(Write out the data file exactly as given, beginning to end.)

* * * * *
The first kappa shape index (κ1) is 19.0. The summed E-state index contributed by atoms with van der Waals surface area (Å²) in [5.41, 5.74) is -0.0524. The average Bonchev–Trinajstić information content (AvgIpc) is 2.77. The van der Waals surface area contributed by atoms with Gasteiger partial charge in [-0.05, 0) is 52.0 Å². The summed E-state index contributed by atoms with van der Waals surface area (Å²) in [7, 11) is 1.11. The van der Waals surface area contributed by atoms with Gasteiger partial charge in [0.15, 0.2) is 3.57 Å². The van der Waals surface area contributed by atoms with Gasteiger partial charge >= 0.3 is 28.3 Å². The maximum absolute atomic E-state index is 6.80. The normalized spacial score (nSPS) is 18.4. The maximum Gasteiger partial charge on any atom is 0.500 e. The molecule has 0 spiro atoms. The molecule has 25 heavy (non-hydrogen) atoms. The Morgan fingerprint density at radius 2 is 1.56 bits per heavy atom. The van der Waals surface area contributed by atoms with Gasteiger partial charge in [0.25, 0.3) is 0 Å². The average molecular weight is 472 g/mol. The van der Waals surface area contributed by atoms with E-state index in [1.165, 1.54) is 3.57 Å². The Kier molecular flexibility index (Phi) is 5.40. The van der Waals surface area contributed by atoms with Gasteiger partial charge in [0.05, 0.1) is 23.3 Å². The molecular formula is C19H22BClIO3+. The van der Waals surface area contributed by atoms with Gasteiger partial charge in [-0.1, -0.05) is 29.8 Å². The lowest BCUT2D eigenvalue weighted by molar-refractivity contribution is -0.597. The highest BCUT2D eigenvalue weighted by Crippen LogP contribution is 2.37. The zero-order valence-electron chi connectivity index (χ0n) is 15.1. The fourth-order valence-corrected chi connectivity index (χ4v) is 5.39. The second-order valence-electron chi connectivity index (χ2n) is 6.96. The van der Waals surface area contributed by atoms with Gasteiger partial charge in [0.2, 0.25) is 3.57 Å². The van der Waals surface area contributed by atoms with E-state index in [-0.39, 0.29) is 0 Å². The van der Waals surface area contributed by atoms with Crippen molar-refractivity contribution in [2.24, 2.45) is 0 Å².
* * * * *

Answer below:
The first kappa shape index (κ1) is 19.0. The summed E-state index contributed by atoms with van der Waals surface area (Å²) in [5.41, 5.74) is -0.0524. The average Bonchev–Trinajstić information content (AvgIpc) is 2.77. The van der Waals surface area contributed by atoms with Gasteiger partial charge in [-0.05, 0) is 52.0 Å². The summed E-state index contributed by atoms with van der Waals surface area (Å²) in [7, 11) is 1.11. The van der Waals surface area contributed by atoms with Gasteiger partial charge in [0.15, 0.2) is 3.57 Å². The van der Waals surface area contributed by atoms with Gasteiger partial charge >= 0.3 is 28.3 Å². The maximum absolute atomic E-state index is 6.80. The normalized spacial score (nSPS) is 18.4. The maximum Gasteiger partial charge on any atom is 0.500 e. The molecule has 0 spiro atoms. The molecule has 25 heavy (non-hydrogen) atoms. The Morgan fingerprint density at radius 2 is 1.56 bits per heavy atom. The van der Waals surface area contributed by atoms with Gasteiger partial charge in [0.25, 0.3) is 0 Å². The average molecular weight is 472 g/mol. The van der Waals surface area contributed by atoms with E-state index in [1.165, 1.54) is 3.57 Å². The Kier molecular flexibility index (Phi) is 5.40. The van der Waals surface area contributed by atoms with Gasteiger partial charge in [0.05, 0.1) is 23.3 Å². The molecular formula is C19H22BClIO3+. The van der Waals surface area contributed by atoms with Gasteiger partial charge in [-0.1, -0.05) is 29.8 Å². The lowest BCUT2D eigenvalue weighted by molar-refractivity contribution is -0.597. The highest BCUT2D eigenvalue weighted by Crippen LogP contribution is 2.37. The zero-order valence-electron chi connectivity index (χ0n) is 15.1. The fourth-order valence-corrected chi connectivity index (χ4v) is 5.39. The second-order valence-electron chi connectivity index (χ2n) is 6.96. The van der Waals surface area contributed by atoms with Gasteiger partial charge in [0.2, 0.25) is 3.57 Å². The van der Waals surface area contributed by atoms with E-state index in [-0.39, 0.29) is 0 Å². The van der Waals surface area contributed by atoms with Crippen molar-refractivity contribution in [2.24, 2.45) is 0 Å².